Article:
Who has belittled any acheivement of the U.S.? Here you go again. What on God's green earth, thanks to the environmentalists, does the U.S.'s having made some technological advances have to do with countries killing millions of their own people? Nothing. Well, actually, sometimes it does. I mean, many of the countries which receives the most U.S. military aid are also the countries which have high human rights violations. This is a correlation which is well recognized. Look at the human rights recoreds of those countries which receive the most U.S. aid. Almost without exception they're all human rights abusers. And another basic fact which you either aare unaware of, or you simply ignore, is that most all of these technological advances have come about through that evil of all evils, the state system, i.e. big government. From computers, to airlines, to internet, etc...all of these were developed within the state sector. Not by private rugged individualists. You paid for these things, and are still paying. You are also still paying for the many weapons which have killed hundreds of thousands, if not millions, of people. Why do you never acknowledge this? It's because you don't believe it. Or, it's because you don't WANT to believe it. There's information all over the place about it. Why do you seem uninterested. Do you really not care that you're paying lots of money to kill people? This doesn't bother you?KB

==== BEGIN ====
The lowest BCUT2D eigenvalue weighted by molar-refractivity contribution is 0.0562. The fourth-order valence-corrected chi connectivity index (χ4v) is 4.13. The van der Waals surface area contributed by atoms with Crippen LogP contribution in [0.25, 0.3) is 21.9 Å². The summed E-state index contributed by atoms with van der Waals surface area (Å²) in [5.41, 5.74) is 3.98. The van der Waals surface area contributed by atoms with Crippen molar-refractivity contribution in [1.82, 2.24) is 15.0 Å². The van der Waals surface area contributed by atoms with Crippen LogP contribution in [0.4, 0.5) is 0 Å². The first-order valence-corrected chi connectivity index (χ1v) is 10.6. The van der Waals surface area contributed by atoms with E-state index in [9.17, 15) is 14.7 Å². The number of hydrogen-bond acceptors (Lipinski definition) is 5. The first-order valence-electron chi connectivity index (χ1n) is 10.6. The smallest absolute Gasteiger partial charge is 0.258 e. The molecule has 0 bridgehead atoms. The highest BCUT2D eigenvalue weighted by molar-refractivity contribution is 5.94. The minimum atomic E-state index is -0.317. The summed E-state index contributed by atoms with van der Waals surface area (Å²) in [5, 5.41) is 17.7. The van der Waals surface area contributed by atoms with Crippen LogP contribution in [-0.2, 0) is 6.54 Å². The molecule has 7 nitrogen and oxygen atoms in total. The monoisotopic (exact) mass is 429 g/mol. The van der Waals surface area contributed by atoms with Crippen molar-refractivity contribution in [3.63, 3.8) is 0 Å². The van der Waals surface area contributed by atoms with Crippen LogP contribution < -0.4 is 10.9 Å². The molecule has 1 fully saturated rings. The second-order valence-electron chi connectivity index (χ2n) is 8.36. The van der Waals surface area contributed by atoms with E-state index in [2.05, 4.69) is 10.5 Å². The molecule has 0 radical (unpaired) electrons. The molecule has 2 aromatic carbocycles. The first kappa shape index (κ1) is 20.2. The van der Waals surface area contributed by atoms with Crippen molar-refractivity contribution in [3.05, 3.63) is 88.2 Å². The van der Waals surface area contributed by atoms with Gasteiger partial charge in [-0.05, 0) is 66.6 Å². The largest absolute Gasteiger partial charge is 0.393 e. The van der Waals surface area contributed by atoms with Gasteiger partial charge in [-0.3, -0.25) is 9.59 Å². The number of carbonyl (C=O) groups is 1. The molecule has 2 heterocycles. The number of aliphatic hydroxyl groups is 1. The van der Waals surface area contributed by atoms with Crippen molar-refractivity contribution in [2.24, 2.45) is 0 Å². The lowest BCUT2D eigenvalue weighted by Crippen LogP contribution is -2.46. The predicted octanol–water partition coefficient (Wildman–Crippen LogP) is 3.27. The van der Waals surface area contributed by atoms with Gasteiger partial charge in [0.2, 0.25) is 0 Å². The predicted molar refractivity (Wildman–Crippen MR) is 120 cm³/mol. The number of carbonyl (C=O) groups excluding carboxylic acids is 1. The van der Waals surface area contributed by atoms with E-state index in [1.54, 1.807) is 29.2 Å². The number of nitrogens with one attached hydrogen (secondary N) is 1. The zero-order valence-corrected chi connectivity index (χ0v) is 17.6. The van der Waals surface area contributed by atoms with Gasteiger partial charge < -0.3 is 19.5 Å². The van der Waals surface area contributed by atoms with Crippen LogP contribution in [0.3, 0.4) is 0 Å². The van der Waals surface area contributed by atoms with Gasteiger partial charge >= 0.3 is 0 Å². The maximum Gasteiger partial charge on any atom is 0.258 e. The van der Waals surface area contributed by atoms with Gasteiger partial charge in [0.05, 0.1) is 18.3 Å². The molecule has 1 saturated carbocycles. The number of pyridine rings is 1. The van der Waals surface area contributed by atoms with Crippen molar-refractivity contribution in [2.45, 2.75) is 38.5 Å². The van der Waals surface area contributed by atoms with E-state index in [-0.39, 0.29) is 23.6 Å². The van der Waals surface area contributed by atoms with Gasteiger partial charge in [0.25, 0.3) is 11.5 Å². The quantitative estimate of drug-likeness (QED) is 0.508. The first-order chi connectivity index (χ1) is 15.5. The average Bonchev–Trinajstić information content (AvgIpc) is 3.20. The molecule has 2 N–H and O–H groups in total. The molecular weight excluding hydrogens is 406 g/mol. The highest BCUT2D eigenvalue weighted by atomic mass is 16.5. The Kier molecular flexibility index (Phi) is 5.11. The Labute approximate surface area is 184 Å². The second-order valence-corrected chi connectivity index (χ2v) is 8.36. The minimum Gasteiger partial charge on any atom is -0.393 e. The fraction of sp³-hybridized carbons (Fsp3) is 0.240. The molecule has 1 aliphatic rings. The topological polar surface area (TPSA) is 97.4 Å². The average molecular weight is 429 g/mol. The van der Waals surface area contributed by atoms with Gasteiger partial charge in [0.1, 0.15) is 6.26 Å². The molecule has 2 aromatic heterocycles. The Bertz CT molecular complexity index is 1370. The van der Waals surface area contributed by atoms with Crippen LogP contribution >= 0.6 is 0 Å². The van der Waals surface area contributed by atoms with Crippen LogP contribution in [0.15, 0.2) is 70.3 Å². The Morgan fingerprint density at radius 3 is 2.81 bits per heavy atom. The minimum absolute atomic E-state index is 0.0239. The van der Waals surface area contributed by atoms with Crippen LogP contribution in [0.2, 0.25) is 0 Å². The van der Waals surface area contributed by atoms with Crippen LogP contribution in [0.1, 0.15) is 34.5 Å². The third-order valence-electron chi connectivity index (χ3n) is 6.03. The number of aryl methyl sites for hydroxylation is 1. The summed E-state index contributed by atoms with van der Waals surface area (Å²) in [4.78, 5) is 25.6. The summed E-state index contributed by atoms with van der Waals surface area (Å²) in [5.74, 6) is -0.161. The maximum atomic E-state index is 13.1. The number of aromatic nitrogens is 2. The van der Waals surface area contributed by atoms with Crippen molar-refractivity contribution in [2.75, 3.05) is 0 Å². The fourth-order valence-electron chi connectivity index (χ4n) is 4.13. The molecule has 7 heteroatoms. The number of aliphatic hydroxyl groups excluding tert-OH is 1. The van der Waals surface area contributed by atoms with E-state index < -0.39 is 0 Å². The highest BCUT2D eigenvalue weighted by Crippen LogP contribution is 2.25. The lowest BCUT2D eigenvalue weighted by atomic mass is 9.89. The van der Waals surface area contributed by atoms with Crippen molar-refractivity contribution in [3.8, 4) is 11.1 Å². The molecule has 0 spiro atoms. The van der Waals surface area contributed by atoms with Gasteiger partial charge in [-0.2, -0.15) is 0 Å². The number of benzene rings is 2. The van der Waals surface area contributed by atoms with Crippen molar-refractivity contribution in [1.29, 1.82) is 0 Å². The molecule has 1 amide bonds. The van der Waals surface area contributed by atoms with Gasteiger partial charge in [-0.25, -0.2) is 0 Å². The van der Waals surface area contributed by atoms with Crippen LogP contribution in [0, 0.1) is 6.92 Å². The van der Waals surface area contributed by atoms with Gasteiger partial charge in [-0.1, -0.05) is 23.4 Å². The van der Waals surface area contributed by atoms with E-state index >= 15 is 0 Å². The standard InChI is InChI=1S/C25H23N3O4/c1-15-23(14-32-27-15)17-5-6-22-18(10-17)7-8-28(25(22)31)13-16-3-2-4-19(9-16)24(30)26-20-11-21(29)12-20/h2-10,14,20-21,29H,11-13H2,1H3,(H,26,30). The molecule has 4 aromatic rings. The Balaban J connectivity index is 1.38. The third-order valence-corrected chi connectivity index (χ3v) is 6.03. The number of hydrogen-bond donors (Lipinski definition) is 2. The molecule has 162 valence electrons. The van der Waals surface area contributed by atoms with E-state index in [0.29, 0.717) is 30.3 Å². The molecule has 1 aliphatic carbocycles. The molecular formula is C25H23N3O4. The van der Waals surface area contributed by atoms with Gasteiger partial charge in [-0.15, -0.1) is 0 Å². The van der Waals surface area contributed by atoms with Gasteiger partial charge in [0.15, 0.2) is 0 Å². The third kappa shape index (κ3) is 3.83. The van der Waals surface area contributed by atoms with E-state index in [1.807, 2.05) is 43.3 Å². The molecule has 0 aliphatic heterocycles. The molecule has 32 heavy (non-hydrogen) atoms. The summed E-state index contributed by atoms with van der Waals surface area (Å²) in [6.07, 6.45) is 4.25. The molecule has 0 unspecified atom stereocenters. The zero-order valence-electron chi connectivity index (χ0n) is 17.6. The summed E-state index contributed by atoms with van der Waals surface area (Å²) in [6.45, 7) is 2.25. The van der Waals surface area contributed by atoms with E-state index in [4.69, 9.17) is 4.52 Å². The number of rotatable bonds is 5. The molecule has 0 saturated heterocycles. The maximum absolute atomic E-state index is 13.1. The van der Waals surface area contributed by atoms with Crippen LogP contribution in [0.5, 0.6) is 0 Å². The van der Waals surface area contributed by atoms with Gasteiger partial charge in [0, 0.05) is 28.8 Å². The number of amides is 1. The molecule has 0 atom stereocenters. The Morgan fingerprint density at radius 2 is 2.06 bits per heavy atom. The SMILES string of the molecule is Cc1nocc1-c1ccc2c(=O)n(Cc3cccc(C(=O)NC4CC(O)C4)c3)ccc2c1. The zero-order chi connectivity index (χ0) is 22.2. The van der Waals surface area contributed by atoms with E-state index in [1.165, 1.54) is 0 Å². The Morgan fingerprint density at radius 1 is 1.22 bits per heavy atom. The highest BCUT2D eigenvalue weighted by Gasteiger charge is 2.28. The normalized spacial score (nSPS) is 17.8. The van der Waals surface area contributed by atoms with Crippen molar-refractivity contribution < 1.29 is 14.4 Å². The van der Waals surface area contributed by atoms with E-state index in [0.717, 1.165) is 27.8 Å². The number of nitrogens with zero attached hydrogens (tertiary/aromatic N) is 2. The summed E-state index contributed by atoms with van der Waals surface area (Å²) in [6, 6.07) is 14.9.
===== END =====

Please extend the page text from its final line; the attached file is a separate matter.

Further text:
"At some point you have to choose the greatest good and the least of all evils"

Another meaningless statement. It's quite easy actually. You don't support crimes and criminals. And don't try and say anything about the U.S. supporting Stalin against Hitler. This is mixing apples and oranges.KB

"and in SO many ways, that is the US."